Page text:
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News Release 08-197

Using Mathematical Models to Predict Global Migration

Mathematicians create a new approach to figure out who will move where in the 21st Century

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An artist's rendition of the continents of the world.

In the coming decades, millions of people will leave their home countries and settle elsewhere. Understanding the patterns of human migration will be crucial to global stability in the 21st century.

Credit: Jupiter Images


Joel E. Cohen of Rockefeller University and Columbia University discusses his work on developing mathematical models to predict human migration patterns. The growing pace of globalization has increased the level of human migration as individuals and families move from one country or continent to another in order to escape hardships or to seek a better future. The world's future stability will require the various countries who will lose and receive people to be prepared for this trend. In this interview, Cohen discusses how he and his colleagues tackled this problem by developing a sophisticated mathematical model that gives policy makers an better estimate of which countries and regions will face declining populations and which ones will grow as people move around the world. The United Nations and other agencies are interested in using this new approach, which is a departure from traditional population modeling and was supported by the National Science Foundation.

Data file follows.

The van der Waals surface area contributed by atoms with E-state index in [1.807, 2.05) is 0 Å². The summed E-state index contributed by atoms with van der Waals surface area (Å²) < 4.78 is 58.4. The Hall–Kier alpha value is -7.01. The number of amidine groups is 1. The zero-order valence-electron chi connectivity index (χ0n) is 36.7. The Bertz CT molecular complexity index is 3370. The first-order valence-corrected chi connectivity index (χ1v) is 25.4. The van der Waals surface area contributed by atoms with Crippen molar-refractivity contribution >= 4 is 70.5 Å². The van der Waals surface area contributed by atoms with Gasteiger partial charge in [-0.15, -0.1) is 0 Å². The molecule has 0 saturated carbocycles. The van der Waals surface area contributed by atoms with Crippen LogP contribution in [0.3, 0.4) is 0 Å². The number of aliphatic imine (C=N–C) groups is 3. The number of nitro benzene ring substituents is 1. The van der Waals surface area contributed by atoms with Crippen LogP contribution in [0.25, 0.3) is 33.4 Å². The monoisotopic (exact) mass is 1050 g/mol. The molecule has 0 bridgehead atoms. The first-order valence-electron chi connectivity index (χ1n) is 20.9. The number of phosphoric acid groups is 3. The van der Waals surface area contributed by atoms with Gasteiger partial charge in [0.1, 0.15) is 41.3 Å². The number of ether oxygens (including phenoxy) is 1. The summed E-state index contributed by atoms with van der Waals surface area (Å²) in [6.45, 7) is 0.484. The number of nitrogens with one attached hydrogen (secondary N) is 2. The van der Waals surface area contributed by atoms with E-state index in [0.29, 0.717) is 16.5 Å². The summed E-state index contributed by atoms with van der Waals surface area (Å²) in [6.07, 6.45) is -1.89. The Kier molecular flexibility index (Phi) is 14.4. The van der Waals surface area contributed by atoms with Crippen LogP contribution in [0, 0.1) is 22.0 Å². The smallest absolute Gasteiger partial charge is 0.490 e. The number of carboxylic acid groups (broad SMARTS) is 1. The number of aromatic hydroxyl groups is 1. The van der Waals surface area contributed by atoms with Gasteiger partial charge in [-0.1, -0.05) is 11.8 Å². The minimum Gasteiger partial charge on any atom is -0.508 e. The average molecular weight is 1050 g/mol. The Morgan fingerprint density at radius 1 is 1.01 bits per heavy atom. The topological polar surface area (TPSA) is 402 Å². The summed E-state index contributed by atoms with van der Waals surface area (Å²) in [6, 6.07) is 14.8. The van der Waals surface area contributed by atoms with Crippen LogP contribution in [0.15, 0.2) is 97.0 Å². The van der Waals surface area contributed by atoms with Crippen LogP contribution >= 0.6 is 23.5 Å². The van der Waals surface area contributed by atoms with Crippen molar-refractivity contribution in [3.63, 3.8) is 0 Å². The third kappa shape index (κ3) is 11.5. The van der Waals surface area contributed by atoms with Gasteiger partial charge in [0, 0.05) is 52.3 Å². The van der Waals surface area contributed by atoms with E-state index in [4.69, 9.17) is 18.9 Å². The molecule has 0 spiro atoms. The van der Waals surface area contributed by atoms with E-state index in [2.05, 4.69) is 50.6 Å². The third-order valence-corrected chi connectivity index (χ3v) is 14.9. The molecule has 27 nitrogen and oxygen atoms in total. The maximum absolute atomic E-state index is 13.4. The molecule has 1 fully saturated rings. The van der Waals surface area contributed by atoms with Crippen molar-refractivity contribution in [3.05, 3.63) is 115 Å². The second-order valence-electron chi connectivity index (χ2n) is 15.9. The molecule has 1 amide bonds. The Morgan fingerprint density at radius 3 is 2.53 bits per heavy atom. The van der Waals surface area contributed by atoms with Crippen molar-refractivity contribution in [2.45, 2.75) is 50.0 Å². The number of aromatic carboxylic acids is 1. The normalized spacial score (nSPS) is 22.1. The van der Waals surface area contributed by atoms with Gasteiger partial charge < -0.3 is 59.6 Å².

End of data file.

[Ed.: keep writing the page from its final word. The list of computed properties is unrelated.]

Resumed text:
Credit: National Science Foundation/Rockefeller University